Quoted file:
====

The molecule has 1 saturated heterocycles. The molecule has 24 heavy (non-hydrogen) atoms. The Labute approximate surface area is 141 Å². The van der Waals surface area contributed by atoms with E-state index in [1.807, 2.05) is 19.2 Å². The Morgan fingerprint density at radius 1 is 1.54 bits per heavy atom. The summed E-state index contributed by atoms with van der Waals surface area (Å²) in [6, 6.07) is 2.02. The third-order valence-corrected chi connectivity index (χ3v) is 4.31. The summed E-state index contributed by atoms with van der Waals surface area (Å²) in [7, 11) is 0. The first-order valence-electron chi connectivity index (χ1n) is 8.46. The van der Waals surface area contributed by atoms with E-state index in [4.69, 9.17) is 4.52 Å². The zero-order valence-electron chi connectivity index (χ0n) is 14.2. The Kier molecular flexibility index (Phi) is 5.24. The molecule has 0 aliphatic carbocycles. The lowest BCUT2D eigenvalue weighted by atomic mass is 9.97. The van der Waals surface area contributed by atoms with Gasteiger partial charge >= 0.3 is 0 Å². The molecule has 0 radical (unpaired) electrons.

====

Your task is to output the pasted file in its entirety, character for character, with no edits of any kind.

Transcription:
The molecule has 1 saturated heterocycles. The molecule has 24 heavy (non-hydrogen) atoms. The Labute approximate surface area is 141 Å². The van der Waals surface area contributed by atoms with E-state index in [1.807, 2.05) is 19.2 Å². The Morgan fingerprint density at radius 1 is 1.54 bits per heavy atom. The summed E-state index contributed by atoms with van der Waals surface area (Å²) in [6, 6.07) is 2.02. The third-order valence-corrected chi connectivity index (χ3v) is 4.31. The summed E-state index contributed by atoms with van der Waals surface area (Å²) in [7, 11) is 0. The first-order valence-electron chi connectivity index (χ1n) is 8.46. The van der Waals surface area contributed by atoms with E-state index in [4.69, 9.17) is 4.52 Å². The zero-order valence-electron chi connectivity index (χ0n) is 14.2. The Kier molecular flexibility index (Phi) is 5.24. The molecule has 0 aliphatic carbocycles. The lowest BCUT2D eigenvalue weighted by atomic mass is 9.97. The van der Waals surface area contributed by atoms with Gasteiger partial charge >= 0.3 is 0 Å². The molecule has 0 radical (unpaired) electrons.